It was March 22. Chris Spiker didn’t have to guess which garage was Michael Zabala’s. On a normal Sunday afternoon, he might have thought he was looking at someone gearing up to mow the lawn. But during a pandemic? The guy in the medical mask bent over a work table covered in wires and tubes was a dead giveaway.
Spiker was finally heading home from his ICU shift at East Alabama Medical Center. He lived in Zabala’s neighborhood, so Glenn Wood, an anesthesiologist at the hospital consulting with Zabala on the RE-InVENT project, had asked him to go check it out — to make sure he wasn’t seeing things in the video Zabala had just texted.
Spiker parked on the street. He was still in scrubs. He introduced himself. No one shook hands. Tom Burch, a senior lecturer in Auburn’s Department of Mechanical Engineering, kept his distance, a bottle of sanitizer dangling from his belt. He’s in his 60s. Zabala, an assistant mechanical engineering professor is only in his mid-30s, but he’d been just as cautious as Burch. He’s taught on the biomechanics of respiration in his Auburn University Biomechanical Engineering (AUBE) lab. He knows how lungs work. He was learning how the virus worked.
Zabala got to it. He rattled off the Cliff’s Notes from the weekend, about the team’s desire to help mitigate any potential respiratory treatment equipment shortages in the early days of the COVID-19 crisis, about Burch’s suggestion to incorporate a CPAP machine, about the parts needed, about meeting Wood at Texaco that morning to grab some tubing and the test lung. Then it was time.
Burch flipped the switch. Click. The test lung inflated.
Click. It deflated. Click. Inflated, deflated. Click, click, click, click.
It had rained that morning. The sun was finally out. The subdivision was just coming to life. Moms pushing strollers looked over. Dads on golf carts stared.
So did Spiker.
“Does it have adjustable pressure settings?” Spiker said.
“Up to 5-25 centimeters,” Burch said.
“OK, it maybe needs to be about five at minimum, because that’s the baseline to overcome the tube that’s in their mouth. And you can adjust the rate, too?”
“Oh, yeah,” Zabala said.
Click, click. Click, click.
“Well, guys,” Spiker said, “I think you just created your own pressure-controlled ventilator.”
The goat won’t remember April 3, 2020.
Zabala, Burch and the other Auburn engineers behind the RE-InVENT will never forget it.
“We had gone from concept to a successful test on a test lung in just two days,” Zabala, a 2007 Auburn mechanical engineering graduate, said of the device, which effectively converts a CPAP machine into a safe, emergency alternative to conventional ventilators. “But it was still just awesome to see it perform so well on the real thing.”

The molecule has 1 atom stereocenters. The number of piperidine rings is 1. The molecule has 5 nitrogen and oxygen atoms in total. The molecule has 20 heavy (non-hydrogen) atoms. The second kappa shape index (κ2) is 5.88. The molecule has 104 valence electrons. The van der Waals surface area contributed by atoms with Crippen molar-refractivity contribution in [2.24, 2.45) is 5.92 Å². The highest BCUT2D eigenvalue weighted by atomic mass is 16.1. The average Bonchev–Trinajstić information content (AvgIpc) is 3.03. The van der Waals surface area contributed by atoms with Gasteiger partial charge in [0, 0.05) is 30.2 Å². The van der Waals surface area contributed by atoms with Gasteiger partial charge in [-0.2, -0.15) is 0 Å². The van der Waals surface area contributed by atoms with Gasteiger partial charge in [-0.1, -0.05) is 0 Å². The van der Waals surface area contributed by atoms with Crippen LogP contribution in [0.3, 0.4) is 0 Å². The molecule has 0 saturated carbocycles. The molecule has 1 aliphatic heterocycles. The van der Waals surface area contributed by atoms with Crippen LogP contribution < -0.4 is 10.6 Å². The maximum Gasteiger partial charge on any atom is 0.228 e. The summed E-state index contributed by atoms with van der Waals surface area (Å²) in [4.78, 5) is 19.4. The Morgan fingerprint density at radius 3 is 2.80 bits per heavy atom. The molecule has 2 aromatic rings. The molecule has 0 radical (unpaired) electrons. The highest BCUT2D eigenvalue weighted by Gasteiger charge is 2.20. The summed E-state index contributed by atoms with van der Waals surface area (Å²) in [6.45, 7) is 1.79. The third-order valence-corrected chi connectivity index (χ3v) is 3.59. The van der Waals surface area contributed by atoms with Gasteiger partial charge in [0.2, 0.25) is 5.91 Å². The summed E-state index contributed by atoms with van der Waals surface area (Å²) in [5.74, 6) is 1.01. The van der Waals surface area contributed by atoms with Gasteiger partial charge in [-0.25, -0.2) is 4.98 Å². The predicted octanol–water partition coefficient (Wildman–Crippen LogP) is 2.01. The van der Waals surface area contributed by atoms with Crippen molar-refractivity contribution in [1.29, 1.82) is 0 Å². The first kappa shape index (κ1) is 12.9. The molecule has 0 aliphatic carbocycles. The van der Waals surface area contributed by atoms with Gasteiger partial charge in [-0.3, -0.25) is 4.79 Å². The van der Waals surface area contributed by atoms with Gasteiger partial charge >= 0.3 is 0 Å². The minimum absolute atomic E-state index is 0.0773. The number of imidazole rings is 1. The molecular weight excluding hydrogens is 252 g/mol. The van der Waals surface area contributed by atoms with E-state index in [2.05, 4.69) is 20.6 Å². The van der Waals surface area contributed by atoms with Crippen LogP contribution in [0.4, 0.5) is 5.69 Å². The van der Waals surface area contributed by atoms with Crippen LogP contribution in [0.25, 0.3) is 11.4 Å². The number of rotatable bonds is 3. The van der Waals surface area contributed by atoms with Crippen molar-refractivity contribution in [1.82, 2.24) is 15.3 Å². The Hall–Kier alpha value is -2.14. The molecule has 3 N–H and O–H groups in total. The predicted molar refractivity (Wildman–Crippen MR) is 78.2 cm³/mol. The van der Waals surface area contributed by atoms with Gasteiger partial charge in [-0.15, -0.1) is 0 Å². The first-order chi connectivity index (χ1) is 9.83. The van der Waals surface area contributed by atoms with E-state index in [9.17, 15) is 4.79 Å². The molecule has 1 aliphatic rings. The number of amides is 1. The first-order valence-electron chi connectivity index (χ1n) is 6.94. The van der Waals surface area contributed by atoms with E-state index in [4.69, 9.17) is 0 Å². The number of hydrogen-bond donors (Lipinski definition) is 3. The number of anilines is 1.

Burch, who earned his bachelor’s and master’s degrees in mechanical engineering from Auburn in 1979 and 1982 respectively, agreed.
“We were pretty sure it would work,” said Burch, who first proposed incorporating continuous positive airway pressure to simulate a ventilator. “I use a CPAP machine, and it does 90% of what a ventilator does.”
The team focused on a design that would reliably ventilate a patient for an extended period, while also considering affordability and ease of manufacture.
“It was almost like something out of ‘MacGyver,’ or like that scene in ‘Apollo 13.’” said electrical engineering professor and RE-InVENT team member Mike Hamilton when he first learned of Zabala’s and Burch’s early efforts.
Thanks to control systems improvements from Hamilton, as well as computer-aided modeling assistance from team member and mechanical engineering lecturer Joe Ragan, the device can be assembled in as little as four hours using approximately $700 in readily available component parts in addition to a standard CPAP machine. Standard hospital ventilators can cost up to $25,000.
Easily one of Auburn University’s most ingenious contributions to the fight against COVID-19, the device had performed flawlessly in early benchtop testing, starting with the proof of concept experiment in Zabala’s garage. But the April 3 test at Auburn’s College of Veterinary Medicine’s Vaughan Large Animal Teaching Hospital would determine whether the RE-InVENT would move from prototype into production.
That the machine kept a 200-pound goat with a lung capacity similar to that of humans properly ventilated for two hours validated its design in ways that even surprised Wood, who monitored the procedure via Zoom along with other anesthesiologists, including an associate professor of anesthesiology in Auburn’s College of Veterinary Medicine.
“It performed perfectly,” Wood said. “It went better than I expected in being able to ventilate the animal.”
A subsequent successful live animal test, this time on a sheep, proved just as promising. After that, it didn’t take long.